Automated SSH with passwords

A few months ago, I talked about setting up automated Subversion access using SSH. This is especially important if you are using an automated build server. (Couldn’t resist the shameless plug 🙂 )

One requirement of that discussion was that you needed to be using key-based authentication for your SSH access. So what if you’re not using keys? This is exactly the situation that has arisen this week with adding a new project to CCNetLive . We want to build a new project, from a new Subversion server, using SSH and password-based authentication, without messing up the SSH configuration for the existing projects on the machine (so no project-specific machine-global settings are allowed.) So how to do this?

I went through various attempts at doing this before realising how easy Subversion makes it!

First of all, make sure your new SSH connection is working correctly. In Windows, this means using Putty to connect using your SSH user name and password, and saving the server’s key. This is a vital step otherwise your connection will hang later as in the background it will be asking you to confirm the identity of the server.

Next, find your user’s Subversion config file. On Windows, this is normally in something like C:\Windows\Documents And Settings\Your UserName\Application Data\Subversion\. Find the [tunnels] section, and add a line something like:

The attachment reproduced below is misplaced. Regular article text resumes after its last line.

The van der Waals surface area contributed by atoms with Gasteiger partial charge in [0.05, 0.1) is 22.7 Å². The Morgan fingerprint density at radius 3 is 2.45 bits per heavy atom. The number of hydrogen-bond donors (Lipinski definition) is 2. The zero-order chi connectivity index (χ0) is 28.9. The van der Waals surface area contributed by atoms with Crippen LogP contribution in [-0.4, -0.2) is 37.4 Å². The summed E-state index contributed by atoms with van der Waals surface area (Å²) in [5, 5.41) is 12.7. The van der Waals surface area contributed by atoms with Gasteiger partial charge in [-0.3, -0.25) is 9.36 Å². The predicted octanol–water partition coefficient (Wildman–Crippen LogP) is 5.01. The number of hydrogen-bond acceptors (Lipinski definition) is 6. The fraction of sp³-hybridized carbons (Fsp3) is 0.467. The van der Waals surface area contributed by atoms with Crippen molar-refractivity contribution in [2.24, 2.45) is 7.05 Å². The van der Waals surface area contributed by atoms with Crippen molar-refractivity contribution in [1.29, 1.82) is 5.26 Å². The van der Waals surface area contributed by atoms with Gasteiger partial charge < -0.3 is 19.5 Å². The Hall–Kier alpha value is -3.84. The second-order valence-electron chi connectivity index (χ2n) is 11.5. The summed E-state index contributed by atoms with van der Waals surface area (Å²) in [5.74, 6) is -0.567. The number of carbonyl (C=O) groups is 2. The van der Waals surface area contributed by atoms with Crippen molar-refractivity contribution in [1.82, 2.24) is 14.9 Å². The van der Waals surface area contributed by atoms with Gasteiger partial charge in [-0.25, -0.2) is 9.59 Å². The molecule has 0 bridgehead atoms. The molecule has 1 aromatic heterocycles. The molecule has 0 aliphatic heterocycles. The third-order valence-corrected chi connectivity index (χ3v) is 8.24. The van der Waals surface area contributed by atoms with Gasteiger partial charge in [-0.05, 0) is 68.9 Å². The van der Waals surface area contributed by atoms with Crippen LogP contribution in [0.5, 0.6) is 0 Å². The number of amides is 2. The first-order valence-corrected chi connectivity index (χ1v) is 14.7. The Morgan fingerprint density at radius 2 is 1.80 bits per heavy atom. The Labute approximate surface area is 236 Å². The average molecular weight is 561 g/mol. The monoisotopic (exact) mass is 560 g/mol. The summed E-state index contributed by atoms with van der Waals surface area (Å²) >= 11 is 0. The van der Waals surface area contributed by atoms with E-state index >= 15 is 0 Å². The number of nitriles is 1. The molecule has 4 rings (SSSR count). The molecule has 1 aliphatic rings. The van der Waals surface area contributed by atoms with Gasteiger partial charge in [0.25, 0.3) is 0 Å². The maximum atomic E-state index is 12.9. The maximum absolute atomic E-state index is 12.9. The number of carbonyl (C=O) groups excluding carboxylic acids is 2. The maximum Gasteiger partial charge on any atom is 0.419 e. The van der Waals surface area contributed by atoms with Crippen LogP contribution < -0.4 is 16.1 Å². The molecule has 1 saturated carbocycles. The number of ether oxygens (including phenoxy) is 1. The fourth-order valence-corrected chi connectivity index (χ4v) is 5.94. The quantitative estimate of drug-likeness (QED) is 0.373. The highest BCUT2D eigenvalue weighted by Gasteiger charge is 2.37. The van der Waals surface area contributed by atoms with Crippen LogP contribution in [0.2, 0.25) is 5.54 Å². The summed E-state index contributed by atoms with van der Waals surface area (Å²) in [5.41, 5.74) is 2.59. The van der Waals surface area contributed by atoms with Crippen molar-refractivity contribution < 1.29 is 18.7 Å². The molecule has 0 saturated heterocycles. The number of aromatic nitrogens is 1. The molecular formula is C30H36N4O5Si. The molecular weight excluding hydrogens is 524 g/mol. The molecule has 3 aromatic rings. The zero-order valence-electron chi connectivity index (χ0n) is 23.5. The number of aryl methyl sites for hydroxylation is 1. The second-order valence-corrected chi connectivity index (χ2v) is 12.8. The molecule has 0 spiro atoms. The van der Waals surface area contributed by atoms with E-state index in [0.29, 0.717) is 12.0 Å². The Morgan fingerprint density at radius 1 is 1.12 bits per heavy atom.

myprojectssh = c:\tools\putty\plink.exe -l YourSSHUser -pw YourSSHPassword

The myprojectssh is the name of your Subversion scheme and you can use this scheme instead of the normal ssh scheme, so you would use a command something like svn checkout svn+myprojectssh:// . Notice you don’t need to re-specify your user name. Obviously, you should change myprojectssh, YourSSHUser and YourSSHPassword for your setup, as well as the location of plink. The double back-slashes are important – check the note that should be in your Subversion config file for more details.

This Subversion scheme works because the whole -l abc -pw xyz part gets passed through to Plink, and plink understands what -l and -pw mean. If your command line SSH client uses different parameters for users and passwords you should substitute them as necessary.

There’s a couple of things to note with all this. Firstly, your SSH credentials are being stored unencrypted in a text file on your machine, so you should make sure your Subversion config file is secured somehow. It may be enough to make sure its only visible by the individual user, but you might also want to consider using an encrypted disk. Secondly, this solution should only be used where you can’t use SSH keys for some reason. Key-based SSH authentication is a far better option, security wise, than password-based authentication.